An LGBTQ powerlifting club has been formed to help teach our community to be strong.
The Fantastic Beasts LGBT Powerlifting Club was the idea of two Atlanta friends and lifting partners who realized that while there are a number of LGBTQ sporting clubs in the city, there was not a powerlifting one. Powerlifting is a strength sport that consists of three lifts: squat, bench, and deadlift.
So, David Holland and Reed Gilbert went about starting the powerlifting club last year. Reed says the goal of Fantastic Beasts is to not only teach all levels of powerlifting but to also “promote an atmosphere that is supportive to all lifters.”
As the two mulled over the idea of starting the club, David already had the perfect coach in mind — Lis Saunders, a strength coach and powerlifter, who just happened to be training him.
It was just the opportunity that Saunders, an LGBTQ ally, was looking for at this time in her career. She didn’t hesitate to lend her expertise.
David notes that while there are many paths to fitness, not everyone feels comfortable in gyms, and even those who are may get lost on what to do. For trans athletes, going to a gym may be even more difficult. This is where the Fantastic Beasts club that currently meets two times a month on Sunday at CrossFit Downtown Atlanta or AK CrossFit come in to play — to provide a welcoming place. Both have generously donated their spaces for training sessions and/or other activities.
“We wanted to offer an option for people whose primary aim is to get strong without worrying so much about aesthetics, and we wanted to do it in a group environment that is supportive of all the members regardless of sexual orientation, gender, or gender expression,” David says.
Reed, who has consistently worked out for about three years, has been powerlifting for about a year. For Reed, helping members of the Fantastic Beasts has done more than help him to get physically stronger but also helps with his overall wellbeing.
“Working with the FB allows me to get outside of my own problems and worries by helping people,” Reed says. “When I am at our lifting sessions, and I am helping someone with their lifts, I forget about all the silliness of my problems. Seeing the look on someone’s face after they nail a lift makes me forget about all my troubles and smile.”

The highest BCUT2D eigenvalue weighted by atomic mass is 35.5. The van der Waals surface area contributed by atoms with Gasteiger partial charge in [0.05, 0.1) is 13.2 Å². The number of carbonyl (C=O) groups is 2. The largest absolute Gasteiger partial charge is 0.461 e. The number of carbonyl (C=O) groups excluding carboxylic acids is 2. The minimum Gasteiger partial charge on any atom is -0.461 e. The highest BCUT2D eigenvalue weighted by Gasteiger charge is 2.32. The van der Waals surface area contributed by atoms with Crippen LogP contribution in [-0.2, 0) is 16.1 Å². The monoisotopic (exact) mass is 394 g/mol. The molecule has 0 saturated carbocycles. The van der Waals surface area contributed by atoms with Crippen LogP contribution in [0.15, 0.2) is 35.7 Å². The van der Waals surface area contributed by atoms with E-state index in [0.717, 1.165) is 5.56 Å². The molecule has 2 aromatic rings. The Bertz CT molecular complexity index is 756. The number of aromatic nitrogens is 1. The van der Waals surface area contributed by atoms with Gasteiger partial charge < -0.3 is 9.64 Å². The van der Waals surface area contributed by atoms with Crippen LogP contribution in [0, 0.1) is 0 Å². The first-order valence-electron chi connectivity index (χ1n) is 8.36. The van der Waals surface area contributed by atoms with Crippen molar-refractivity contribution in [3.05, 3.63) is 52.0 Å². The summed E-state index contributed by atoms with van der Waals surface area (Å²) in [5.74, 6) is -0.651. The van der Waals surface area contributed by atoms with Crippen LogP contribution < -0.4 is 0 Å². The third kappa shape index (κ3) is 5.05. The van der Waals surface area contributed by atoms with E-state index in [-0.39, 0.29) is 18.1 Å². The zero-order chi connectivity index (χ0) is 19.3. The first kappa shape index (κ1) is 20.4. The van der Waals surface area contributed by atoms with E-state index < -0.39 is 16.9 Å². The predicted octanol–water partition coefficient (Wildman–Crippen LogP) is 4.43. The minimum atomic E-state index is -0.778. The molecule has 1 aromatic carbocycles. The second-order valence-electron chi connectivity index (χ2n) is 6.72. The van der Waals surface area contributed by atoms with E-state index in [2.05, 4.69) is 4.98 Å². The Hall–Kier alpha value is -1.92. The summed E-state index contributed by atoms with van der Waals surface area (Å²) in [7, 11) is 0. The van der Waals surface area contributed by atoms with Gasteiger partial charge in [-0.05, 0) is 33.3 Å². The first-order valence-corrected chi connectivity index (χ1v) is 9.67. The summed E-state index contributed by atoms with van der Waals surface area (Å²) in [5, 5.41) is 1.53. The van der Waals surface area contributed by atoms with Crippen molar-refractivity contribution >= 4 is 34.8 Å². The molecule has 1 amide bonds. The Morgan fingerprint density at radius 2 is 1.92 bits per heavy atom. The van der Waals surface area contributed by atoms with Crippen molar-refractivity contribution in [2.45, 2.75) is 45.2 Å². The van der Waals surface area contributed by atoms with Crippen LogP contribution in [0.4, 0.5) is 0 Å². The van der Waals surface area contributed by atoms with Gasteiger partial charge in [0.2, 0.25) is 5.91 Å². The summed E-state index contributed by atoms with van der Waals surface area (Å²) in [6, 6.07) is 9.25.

Lis recalled that when she began powerlifting six year ago, it was a sport dominated by cisgender, heterosexual males. “I met a lot of people with very conservative beliefs which turned me off right away,” says Lis. “It’s important to me to introduce everyone I can to strength training, to make it more accessible and less intimidating, and to help people feel comfortable in the gym, whether or not they feel like a typical ‘athlete’ or ‘jock.’ I want to change the gym culture, and create more positive environments for people to learn good technique and reap the benefits of strength training.”
For Stan Fong, when he heard about the powerlifting group from friends, he jumped at the chance to join. Stan had done strength training in high school but prior to joining the Fantastic Beasts, his strength training consisted of lifting bears with hugs. “Working out with the FB has improved my technique and ability in lifting heavier weights,” Stan says.
For anyone who may be a little hesitant about strength training or trying out a session with the Fantastic Beasts, he adds, “There is an instant gratification in lifting heavy weight and everyone starts somewhere. The Fantastic Beasts are welcoming of anybody of any strength and skill level, and the sessions are a no-judgment zone.”
Reed agrees. “Along with facing social stigma and discrimination, people who identify as LGBTQIA also are at increased risk to experience depression, anxiety, and mental health instability, and I really think that [powerlifting] could help gay individuals build the strength they need to stand strong in the face of adversity,” Reed notes. “It is my hope that through teaching and promoting the sport of powerlifting among the LGBTQIA community I will be able to instill a new sense of strength and courage for future LGBTQIA individuals to push the envelope and never be afraid to be who they are and love who they love.”
As a coach, Lis says her primary goal is to teach safe lifting and good technique. But, she knows first-hand the benefits of strength training. “I struggle with depression and anxiety and for me, strength training has been a lifesaver,” she says. “It’s important to me to be a part of this community to give back to the sport and help more people enjoy getting stronger.”
The group participated in their first fundraiser Saturday, June 16.
Lis heard about the Women’s Strength Coalition, based in NYC, and the Pull for Pride events they held last year. She felt it would be the perfect event for the club. Atlanta was one of seven cities that hosted the event this year. So far, over $75,000 was raised nationwide to benefit homeless LGBTQ youth. The Atlanta event raised over $7,000.
“We’ll be fundraising through the end of June, and I hope we will end up raising between $8-10,000 for Lost-N-Found Youth,” Lis says.
For anyone who would like more information on the Fantastic Beasts, contact Saunders at firstname.lastname@example.org or on instagram.com/teamlissmash.